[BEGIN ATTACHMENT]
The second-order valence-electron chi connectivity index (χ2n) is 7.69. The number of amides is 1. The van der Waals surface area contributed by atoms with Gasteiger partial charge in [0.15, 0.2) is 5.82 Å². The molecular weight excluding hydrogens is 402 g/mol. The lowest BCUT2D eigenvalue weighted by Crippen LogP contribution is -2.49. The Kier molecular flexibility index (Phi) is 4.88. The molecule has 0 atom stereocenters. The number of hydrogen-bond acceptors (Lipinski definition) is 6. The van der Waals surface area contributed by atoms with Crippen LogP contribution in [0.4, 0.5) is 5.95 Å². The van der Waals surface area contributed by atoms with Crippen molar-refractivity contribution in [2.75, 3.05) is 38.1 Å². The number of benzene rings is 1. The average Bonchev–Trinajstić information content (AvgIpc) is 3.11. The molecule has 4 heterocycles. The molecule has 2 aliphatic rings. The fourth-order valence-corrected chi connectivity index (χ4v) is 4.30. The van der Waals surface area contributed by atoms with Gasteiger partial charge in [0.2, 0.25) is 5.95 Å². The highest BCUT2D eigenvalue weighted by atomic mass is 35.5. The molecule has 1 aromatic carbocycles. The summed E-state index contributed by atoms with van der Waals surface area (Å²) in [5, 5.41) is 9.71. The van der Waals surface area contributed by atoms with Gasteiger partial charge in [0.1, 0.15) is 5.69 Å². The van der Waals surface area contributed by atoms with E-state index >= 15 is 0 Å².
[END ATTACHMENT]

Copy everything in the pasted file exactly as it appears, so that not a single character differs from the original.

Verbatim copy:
The second-order valence-electron chi connectivity index (χ2n) is 7.69. The number of amides is 1. The van der Waals surface area contributed by atoms with Gasteiger partial charge in [0.15, 0.2) is 5.82 Å². The molecular weight excluding hydrogens is 402 g/mol. The lowest BCUT2D eigenvalue weighted by Crippen LogP contribution is -2.49. The Kier molecular flexibility index (Phi) is 4.88. The molecule has 0 atom stereocenters. The number of hydrogen-bond acceptors (Lipinski definition) is 6. The van der Waals surface area contributed by atoms with Crippen LogP contribution in [0.4, 0.5) is 5.95 Å². The van der Waals surface area contributed by atoms with Crippen molar-refractivity contribution in [2.75, 3.05) is 38.1 Å². The number of benzene rings is 1. The average Bonchev–Trinajstić information content (AvgIpc) is 3.11. The molecule has 4 heterocycles. The molecule has 2 aliphatic rings. The fourth-order valence-corrected chi connectivity index (χ4v) is 4.30. The van der Waals surface area contributed by atoms with Gasteiger partial charge in [0.2, 0.25) is 5.95 Å². The highest BCUT2D eigenvalue weighted by atomic mass is 35.5. The molecule has 1 aromatic carbocycles. The summed E-state index contributed by atoms with van der Waals surface area (Å²) in [5, 5.41) is 9.71. The van der Waals surface area contributed by atoms with Gasteiger partial charge in [0.1, 0.15) is 5.69 Å². The van der Waals surface area contributed by atoms with E-state index >= 15 is 0 Å².